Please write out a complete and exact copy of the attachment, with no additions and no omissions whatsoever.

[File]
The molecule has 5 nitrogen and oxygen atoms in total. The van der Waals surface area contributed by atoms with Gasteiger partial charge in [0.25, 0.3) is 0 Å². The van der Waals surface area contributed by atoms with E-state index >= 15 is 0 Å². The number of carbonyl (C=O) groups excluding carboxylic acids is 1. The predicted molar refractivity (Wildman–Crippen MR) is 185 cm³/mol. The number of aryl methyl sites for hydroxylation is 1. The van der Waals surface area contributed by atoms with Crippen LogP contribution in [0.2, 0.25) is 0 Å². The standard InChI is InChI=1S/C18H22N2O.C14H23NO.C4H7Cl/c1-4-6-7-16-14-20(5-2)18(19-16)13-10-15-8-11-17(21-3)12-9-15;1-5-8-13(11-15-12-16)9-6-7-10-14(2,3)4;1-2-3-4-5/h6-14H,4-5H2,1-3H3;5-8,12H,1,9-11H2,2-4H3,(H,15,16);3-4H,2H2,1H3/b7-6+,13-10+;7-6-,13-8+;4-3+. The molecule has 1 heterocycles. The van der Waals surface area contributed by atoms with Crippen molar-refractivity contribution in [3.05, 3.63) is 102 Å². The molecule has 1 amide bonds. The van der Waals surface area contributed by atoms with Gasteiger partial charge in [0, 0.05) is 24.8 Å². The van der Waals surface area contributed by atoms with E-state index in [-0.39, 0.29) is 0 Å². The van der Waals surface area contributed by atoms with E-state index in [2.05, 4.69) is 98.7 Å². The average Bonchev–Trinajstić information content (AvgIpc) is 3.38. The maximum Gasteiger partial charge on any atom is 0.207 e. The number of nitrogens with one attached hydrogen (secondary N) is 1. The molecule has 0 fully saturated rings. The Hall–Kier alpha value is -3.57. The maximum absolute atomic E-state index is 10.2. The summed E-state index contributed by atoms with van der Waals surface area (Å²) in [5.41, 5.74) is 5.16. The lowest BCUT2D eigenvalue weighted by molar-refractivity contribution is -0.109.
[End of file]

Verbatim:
The molecule has 5 nitrogen and oxygen atoms in total. The van der Waals surface area contributed by atoms with Gasteiger partial charge in [0.25, 0.3) is 0 Å². The van der Waals surface area contributed by atoms with E-state index >= 15 is 0 Å². The number of carbonyl (C=O) groups excluding carboxylic acids is 1. The predicted molar refractivity (Wildman–Crippen MR) is 185 cm³/mol. The number of aryl methyl sites for hydroxylation is 1. The van der Waals surface area contributed by atoms with Crippen LogP contribution in [0.2, 0.25) is 0 Å². The standard InChI is InChI=1S/C18H22N2O.C14H23NO.C4H7Cl/c1-4-6-7-16-14-20(5-2)18(19-16)13-10-15-8-11-17(21-3)12-9-15;1-5-8-13(11-15-12-16)9-6-7-10-14(2,3)4;1-2-3-4-5/h6-14H,4-5H2,1-3H3;5-8,12H,1,9-11H2,2-4H3,(H,15,16);3-4H,2H2,1H3/b7-6+,13-10+;7-6-,13-8+;4-3+. The molecule has 1 heterocycles. The van der Waals surface area contributed by atoms with Crippen molar-refractivity contribution in [3.05, 3.63) is 102 Å². The molecule has 1 amide bonds. The van der Waals surface area contributed by atoms with Gasteiger partial charge in [0, 0.05) is 24.8 Å². The van der Waals surface area contributed by atoms with E-state index in [-0.39, 0.29) is 0 Å². The van der Waals surface area contributed by atoms with E-state index in [2.05, 4.69) is 98.7 Å². The average Bonchev–Trinajstić information content (AvgIpc) is 3.38. The maximum Gasteiger partial charge on any atom is 0.207 e. The number of nitrogens with one attached hydrogen (secondary N) is 1. The molecule has 0 fully saturated rings. The Hall–Kier alpha value is -3.57. The maximum absolute atomic E-state index is 10.2. The summed E-state index contributed by atoms with van der Waals surface area (Å²) in [5.41, 5.74) is 5.16. The lowest BCUT2D eigenvalue weighted by molar-refractivity contribution is -0.109.